In the West, many right-wing commentators on the Islamic world tend to see the march of political Islam as the triumph of an anti-liberal and irrational ‘Islamo-fascism’. Yet much of the success of the Islamists in countries such as Pakistan comes from the Islamists’ ability to portray themselves as champions of social justice, fighting people such as Benazir Bhutto from the Islamic elite that rules most of the Muslim world from Karachi to Beirut, Ramallah and Cairo.

This elite the Islamists successfully depict as rich, corrupt, decadent and Westernised. Benazir had a reputation for massive corruption. During her government, the anti-corruption organisation Transparency International named Pakistan one of the three most corrupt countries in the world.

Bhutto and her husband, Asif Zardari, widely known as ‘Mr 10 Per Cent’, faced allegations of plundering the country. Charges were filed in Pakistan, Switzerland, the United Kingdom and the United States to investigate their various bank accounts.

When I interviewed Abdul Rashid Ghazi in the Islamabad Red Mosque shortly before his death in the storming of the complex in July, he kept returning to the issue of social justice: ‘We want our rulers to be honest people,’ he said. ‘But now the rulers are living a life of luxury while thousands of innocent children have empty stomachs and can’t even get basic necessities.’ This is the reason for the rise of the Islamists in Pakistan and why so many people support them: they are the only force capable of taking on the country’s landowners and their military cousins.

This is why in all recent elections, the Islamist parties have hugely increased their share of the vote, why they now already control both the North West Frontier Province and Baluchistan and why it is they who are most likely to gain from the current crisis.

Benazir Bhutto was a courageous, secular and liberal woman. But sadness at the demise of this courageous fighter should not mask the fact that as a pro-Western feudal leader who did little for the poor, she was as much a central part of Pakistan’s problems as the solution to them.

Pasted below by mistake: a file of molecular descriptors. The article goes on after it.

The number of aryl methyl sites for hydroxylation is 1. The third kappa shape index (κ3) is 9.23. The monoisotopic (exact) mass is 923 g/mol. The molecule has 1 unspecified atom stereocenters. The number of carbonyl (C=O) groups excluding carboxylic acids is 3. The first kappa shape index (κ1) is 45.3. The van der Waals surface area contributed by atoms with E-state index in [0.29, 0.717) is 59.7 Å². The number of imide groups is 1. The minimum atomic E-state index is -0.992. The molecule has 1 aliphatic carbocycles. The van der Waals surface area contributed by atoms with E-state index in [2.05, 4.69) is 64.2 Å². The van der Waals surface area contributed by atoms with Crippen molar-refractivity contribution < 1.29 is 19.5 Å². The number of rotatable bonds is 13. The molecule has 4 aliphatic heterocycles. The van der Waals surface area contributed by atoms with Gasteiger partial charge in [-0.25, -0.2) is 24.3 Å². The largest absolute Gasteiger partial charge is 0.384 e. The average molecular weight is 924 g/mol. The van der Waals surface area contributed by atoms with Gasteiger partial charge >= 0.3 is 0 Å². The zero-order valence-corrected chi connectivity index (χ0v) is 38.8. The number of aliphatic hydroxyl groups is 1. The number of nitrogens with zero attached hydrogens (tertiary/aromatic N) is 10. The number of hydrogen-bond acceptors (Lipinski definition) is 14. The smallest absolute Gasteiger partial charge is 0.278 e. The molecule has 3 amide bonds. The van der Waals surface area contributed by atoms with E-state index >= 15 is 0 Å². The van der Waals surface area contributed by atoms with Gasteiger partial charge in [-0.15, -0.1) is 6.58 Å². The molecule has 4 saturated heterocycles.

· William Dalrymple’s latest book, The Last Mughal: The Fall of a Dynasty, Delhi 1857, published by Bloomsbury, recently won the Duff Cooper Prize for History


Feudalism in Pakistan


I sometimes wonder if what Pakistan doesn’t really need is a good dose of land reform to break up feudal power. The extraordinary inequities in Pakistan seem not only unjust but also an impediment to both economic growth and national consensus.

For those who haven’t been to Pakistan, you should know that in remote areas you periodically run into vast estates — comparable to medieval Europe — in which the landowner runs the town, perhaps operates a private prison in which enemies are placed, and sometimes pretty much enslaves local people through debt bondage, generation after generation. This feudal elite has migrated into politics, where it exerts huge influence. And just as the heartlessness of feudal and capitalist barons in the 19th century created space for Communists, so in Pakistan this same lack of compassion for ordinary people seems to create space for Islamic extremists. There are other answers, of course, such as education, civil society, and the lawyers’ movement. But I wonder if land reform wouldn’t be a big help.

Dwight Perkins, the great Harvard economist of development, argued that a crucial factor in the rise of East Asia was the land reform and division in countries like Japan and South Korea after World War II, creating a more equal society. (In Japan, this was done under U.S. auspices: we were much more socialist outside our country than in it.) Likewise, India had its own land reform in 1953, but Pakistan was left out.

I’ve often focused on education as the greatest need for Pakistan, but even there the feudal structure is replicated. There are first-rate schools in English for the elite, second-rate schools for the strivers, and execrable schools for the masses. At the bad schools, teachers don’t even bother to show up. This highly stratified system tends to perpetuate an ossified economic and social structure, and creates less room for the country to innovate and build or use human capital.

But I’m a novice here. Those of you who know Pakistan much better than I — what do you think? Is the feudal land structure a major part of the problem? And if so, is it so entrenched that it’s not even worth dreaming of land reform? Is it more feasible to chip away at the feudal structure by broadening education? I’m all ears. Let me know what you think